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Validating The Latest Commercial Physical Activity Monitors: Which Monitor Should You Use?1269 Board #8 June 2, 800 AM - 1000 AM

Chow, Jessica J.; Ward, Rachel E.; Thom, Jeanette M.; Parmenter, Belinda J.

Medicine & Science in Sports & Exercise: May 2016 - Volume 48 - Issue 5S - p 329
doi: 10.1249/01.mss.0000485994.58432.06
C-15 Thematic Poster - Advancing Physical Activity Assessment Methods - Part II Thursday, June 2, 2016, 8:00 AM - 10:00 AM Room: 103

University of New South Wales, Sydney, Australia.

Email: chow.jjsa@gmail.com

(No relationships reported)

PURPOSE: Completing 10,000 steps per day is recommended by the World Health Organisation, the US Centre for Disease Control and the Australian National Heart Foundation. Physical activity monitors (PAM) are popular and have become increasingly available, marketed for their ability to count steps. However, limited data is available on the newer monitors (Fitbits/Jawbone) in comparison to the Actigraph, a validated research-based accelerometer, or a visual step counts, at multiple speeds and placement sites. This study aimed to compare these newer PAMs to the Actigraph and a visual count 1) across different speeds; and 2) at different placement sites in a lab based treadmill test.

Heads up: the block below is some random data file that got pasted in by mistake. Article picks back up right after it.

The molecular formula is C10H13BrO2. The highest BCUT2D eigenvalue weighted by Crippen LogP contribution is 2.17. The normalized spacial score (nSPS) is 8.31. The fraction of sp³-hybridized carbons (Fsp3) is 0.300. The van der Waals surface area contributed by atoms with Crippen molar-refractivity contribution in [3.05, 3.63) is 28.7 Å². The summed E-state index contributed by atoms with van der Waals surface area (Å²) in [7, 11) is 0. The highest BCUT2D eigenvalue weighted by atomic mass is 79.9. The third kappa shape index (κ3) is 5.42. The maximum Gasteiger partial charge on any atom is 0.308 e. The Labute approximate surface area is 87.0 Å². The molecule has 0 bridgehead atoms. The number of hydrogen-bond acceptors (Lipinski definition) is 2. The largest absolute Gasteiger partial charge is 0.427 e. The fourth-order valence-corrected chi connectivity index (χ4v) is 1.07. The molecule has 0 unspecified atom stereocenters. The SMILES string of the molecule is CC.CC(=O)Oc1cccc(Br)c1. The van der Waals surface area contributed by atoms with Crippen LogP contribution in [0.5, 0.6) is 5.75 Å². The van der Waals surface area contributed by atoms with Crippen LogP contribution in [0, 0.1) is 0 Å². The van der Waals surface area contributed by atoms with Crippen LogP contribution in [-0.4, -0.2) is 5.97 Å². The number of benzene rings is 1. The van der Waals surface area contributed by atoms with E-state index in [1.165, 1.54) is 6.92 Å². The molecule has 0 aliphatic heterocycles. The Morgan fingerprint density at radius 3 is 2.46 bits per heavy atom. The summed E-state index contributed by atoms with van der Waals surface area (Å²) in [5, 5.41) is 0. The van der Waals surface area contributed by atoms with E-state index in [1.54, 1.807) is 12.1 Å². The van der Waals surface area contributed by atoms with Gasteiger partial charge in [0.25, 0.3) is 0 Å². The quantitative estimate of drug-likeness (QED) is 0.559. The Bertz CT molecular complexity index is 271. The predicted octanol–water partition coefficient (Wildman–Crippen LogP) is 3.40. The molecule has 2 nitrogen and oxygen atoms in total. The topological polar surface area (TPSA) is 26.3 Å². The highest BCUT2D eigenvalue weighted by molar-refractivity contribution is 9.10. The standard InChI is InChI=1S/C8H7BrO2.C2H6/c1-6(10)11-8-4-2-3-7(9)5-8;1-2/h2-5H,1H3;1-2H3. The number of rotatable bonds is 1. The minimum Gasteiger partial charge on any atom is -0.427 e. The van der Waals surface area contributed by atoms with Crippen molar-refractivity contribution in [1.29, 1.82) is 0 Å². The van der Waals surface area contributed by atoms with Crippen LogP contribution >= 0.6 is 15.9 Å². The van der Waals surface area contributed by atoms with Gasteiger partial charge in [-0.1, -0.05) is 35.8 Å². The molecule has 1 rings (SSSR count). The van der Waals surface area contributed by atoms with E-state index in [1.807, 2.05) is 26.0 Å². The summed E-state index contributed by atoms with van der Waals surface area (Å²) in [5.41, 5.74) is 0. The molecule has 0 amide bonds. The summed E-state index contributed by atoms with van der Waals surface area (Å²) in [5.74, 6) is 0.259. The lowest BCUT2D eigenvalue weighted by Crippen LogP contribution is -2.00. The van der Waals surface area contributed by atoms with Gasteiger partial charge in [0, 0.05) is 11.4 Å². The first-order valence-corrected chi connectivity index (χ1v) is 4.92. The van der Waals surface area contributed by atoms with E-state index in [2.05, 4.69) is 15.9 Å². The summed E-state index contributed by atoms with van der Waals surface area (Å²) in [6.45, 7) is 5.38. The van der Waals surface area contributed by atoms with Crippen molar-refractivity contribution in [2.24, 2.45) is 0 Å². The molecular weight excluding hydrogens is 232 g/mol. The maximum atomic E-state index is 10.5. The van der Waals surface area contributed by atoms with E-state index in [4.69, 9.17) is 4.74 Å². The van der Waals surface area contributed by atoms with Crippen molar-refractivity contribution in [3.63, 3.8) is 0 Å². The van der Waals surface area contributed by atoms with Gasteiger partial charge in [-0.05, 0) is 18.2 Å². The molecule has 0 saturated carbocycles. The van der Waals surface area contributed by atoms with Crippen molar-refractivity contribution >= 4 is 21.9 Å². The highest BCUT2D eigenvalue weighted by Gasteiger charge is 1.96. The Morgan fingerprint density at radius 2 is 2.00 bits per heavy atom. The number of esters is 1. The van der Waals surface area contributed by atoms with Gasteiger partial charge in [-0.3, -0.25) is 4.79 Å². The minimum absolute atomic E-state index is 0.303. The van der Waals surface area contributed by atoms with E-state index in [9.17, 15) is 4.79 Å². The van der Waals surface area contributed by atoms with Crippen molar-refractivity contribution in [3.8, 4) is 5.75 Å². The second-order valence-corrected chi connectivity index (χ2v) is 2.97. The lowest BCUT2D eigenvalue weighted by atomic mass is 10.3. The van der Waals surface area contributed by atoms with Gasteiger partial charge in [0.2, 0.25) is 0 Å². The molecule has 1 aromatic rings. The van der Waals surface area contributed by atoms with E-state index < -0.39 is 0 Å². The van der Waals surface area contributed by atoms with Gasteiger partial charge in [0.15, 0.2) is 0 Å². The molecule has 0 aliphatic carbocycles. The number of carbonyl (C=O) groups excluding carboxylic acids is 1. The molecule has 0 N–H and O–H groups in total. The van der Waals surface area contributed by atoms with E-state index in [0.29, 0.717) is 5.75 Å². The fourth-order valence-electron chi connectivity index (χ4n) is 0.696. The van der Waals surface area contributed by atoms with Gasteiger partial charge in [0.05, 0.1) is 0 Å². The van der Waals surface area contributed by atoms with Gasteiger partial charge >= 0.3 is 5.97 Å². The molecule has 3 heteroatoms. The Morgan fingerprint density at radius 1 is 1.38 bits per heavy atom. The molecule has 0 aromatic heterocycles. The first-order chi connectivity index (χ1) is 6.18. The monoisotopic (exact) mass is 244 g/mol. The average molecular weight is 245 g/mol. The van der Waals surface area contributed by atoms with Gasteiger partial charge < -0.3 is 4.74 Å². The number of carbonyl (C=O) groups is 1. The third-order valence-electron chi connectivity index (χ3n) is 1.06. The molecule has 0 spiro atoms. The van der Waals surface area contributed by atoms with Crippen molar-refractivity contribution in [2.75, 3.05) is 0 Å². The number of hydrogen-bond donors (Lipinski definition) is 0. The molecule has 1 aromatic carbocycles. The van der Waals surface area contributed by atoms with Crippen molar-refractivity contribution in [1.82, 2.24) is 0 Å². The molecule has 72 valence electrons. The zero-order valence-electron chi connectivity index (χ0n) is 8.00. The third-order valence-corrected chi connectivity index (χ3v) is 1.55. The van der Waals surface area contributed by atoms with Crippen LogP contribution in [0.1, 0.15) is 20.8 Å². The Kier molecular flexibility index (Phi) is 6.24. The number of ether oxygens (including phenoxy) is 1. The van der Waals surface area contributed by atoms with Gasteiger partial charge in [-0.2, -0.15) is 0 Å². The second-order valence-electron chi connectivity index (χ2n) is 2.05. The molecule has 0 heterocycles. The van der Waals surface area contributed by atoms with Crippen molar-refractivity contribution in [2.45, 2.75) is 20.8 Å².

METHODS: Participants wore an Actigraph wGT3X-BT and Fitbit One around the waist and each wrist, as well as a Fitbit Flex, Fitbit Charge HR and Jawbone UP24 on each wrist while performing 5 x 3 minute bouts on a treadmill at multiple speeds (5.0, 6.5, 8.0, 10.0 and 12.0km/h). A video of their lower limbs was recorded for a visual count (criterion measure) to be completed in duplicate. Paired sample t-tests to test for any significant differences and Spearman’s correlations for associations, between the device and visual count were completed.

RESULTS: 31 participants (61% male) aged 24.3±5.2yrs ranging in BMI (18.6kg/m2 to 29.9kg/m2) were recruited. Across all speeds the Actigraph (waist) and Fitbit One (waist) were accurate when compared to visual counts (p<0.001), with the Fitbit One (waist) being the most accurate PAM at slower speeds (5.0, 6.5km/h). All PAMs worn around the wrist became more accurate at the faster speeds with the strongest associations at 8.0km/h=Fitbit Charge (r=0.87, p<0.01); 10.0km/h=Fitbit One (r=0.91, p<0.01) and 12.0km/h=Jawbone (r=0.90, p<0.01). Most PAMS, excluding the Fitbit One significantly undercounted at 5.0 and 6.5km/h (p>0.05). At the higher speeds (10.0, 12.0kph) there were no significant differences (p<0.05) between step counts for all devices.

CONCLUSION: The step count accuracy of PAMs was affected by speed and placement site. The Fitbit One (waist) was the most accurate PAM across all speeds. Other PAMs worn on the wrist were accurate at the faster speeds only. Future studies should look at the effect of body mass index and outdoor free living environments on the accuracy of these newer PAMs.

© 2016 American College of Sports Medicine